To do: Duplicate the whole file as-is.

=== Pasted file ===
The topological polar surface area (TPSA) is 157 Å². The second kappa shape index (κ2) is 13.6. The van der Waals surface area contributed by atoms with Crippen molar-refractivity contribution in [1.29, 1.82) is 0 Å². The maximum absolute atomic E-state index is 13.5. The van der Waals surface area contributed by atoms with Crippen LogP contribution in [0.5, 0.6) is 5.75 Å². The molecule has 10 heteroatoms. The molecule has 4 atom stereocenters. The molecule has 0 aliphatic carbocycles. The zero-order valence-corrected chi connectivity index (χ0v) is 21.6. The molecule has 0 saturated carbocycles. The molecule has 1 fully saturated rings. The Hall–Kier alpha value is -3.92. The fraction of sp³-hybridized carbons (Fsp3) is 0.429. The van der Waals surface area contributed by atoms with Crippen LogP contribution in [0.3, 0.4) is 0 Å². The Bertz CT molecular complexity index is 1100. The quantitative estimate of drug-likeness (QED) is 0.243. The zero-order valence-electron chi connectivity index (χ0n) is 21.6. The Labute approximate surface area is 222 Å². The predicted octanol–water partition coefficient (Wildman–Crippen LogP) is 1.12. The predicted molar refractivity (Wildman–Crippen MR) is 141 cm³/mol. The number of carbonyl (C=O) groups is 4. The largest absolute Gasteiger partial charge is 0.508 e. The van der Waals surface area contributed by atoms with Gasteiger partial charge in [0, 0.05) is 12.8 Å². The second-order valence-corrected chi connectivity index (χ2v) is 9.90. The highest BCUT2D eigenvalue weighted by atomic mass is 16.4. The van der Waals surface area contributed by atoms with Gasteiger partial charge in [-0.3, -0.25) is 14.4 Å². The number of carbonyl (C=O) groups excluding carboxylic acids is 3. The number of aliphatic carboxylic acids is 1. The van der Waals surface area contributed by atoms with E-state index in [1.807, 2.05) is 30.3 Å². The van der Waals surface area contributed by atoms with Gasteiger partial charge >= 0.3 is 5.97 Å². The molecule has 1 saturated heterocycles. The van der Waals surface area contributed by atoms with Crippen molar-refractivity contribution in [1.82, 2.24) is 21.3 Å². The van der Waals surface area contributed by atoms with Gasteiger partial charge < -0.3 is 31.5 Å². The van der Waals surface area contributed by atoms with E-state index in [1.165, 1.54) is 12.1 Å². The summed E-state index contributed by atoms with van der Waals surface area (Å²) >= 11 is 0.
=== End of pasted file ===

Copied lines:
The topological polar surface area (TPSA) is 157 Å². The second kappa shape index (κ2) is 13.6. The van der Waals surface area contributed by atoms with Crippen molar-refractivity contribution in [1.29, 1.82) is 0 Å². The maximum absolute atomic E-state index is 13.5. The van der Waals surface area contributed by atoms with Crippen LogP contribution in [0.5, 0.6) is 5.75 Å². The molecule has 10 heteroatoms. The molecule has 4 atom stereocenters. The molecule has 0 aliphatic carbocycles. The zero-order valence-corrected chi connectivity index (χ0v) is 21.6. The molecule has 0 saturated carbocycles. The molecule has 1 fully saturated rings. The Hall–Kier alpha value is -3.92. The fraction of sp³-hybridized carbons (Fsp3) is 0.429. The van der Waals surface area contributed by atoms with Crippen LogP contribution in [0.3, 0.4) is 0 Å². The Bertz CT molecular complexity index is 1100. The quantitative estimate of drug-likeness (QED) is 0.243. The zero-order valence-electron chi connectivity index (χ0n) is 21.6. The Labute approximate surface area is 222 Å². The predicted octanol–water partition coefficient (Wildman–Crippen LogP) is 1.12. The predicted molar refractivity (Wildman–Crippen MR) is 141 cm³/mol. The number of carbonyl (C=O) groups is 4. The largest absolute Gasteiger partial charge is 0.508 e. The van der Waals surface area contributed by atoms with Gasteiger partial charge in [0, 0.05) is 12.8 Å². The second-order valence-corrected chi connectivity index (χ2v) is 9.90. The highest BCUT2D eigenvalue weighted by atomic mass is 16.4. The van der Waals surface area contributed by atoms with Gasteiger partial charge in [-0.3, -0.25) is 14.4 Å². The number of carbonyl (C=O) groups excluding carboxylic acids is 3. The number of aliphatic carboxylic acids is 1. The van der Waals surface area contributed by atoms with E-state index in [1.807, 2.05) is 30.3 Å². The van der Waals surface area contributed by atoms with Gasteiger partial charge >= 0.3 is 5.97 Å². The molecule has 1 saturated heterocycles. The van der Waals surface area contributed by atoms with Crippen molar-refractivity contribution in [1.82, 2.24) is 21.3 Å². The van der Waals surface area contributed by atoms with Gasteiger partial charge < -0.3 is 31.5 Å². The van der Waals surface area contributed by atoms with E-state index in [1.165, 1.54) is 12.1 Å². The summed E-state index contributed by atoms with van der Waals surface area (Å²) >= 11 is 0.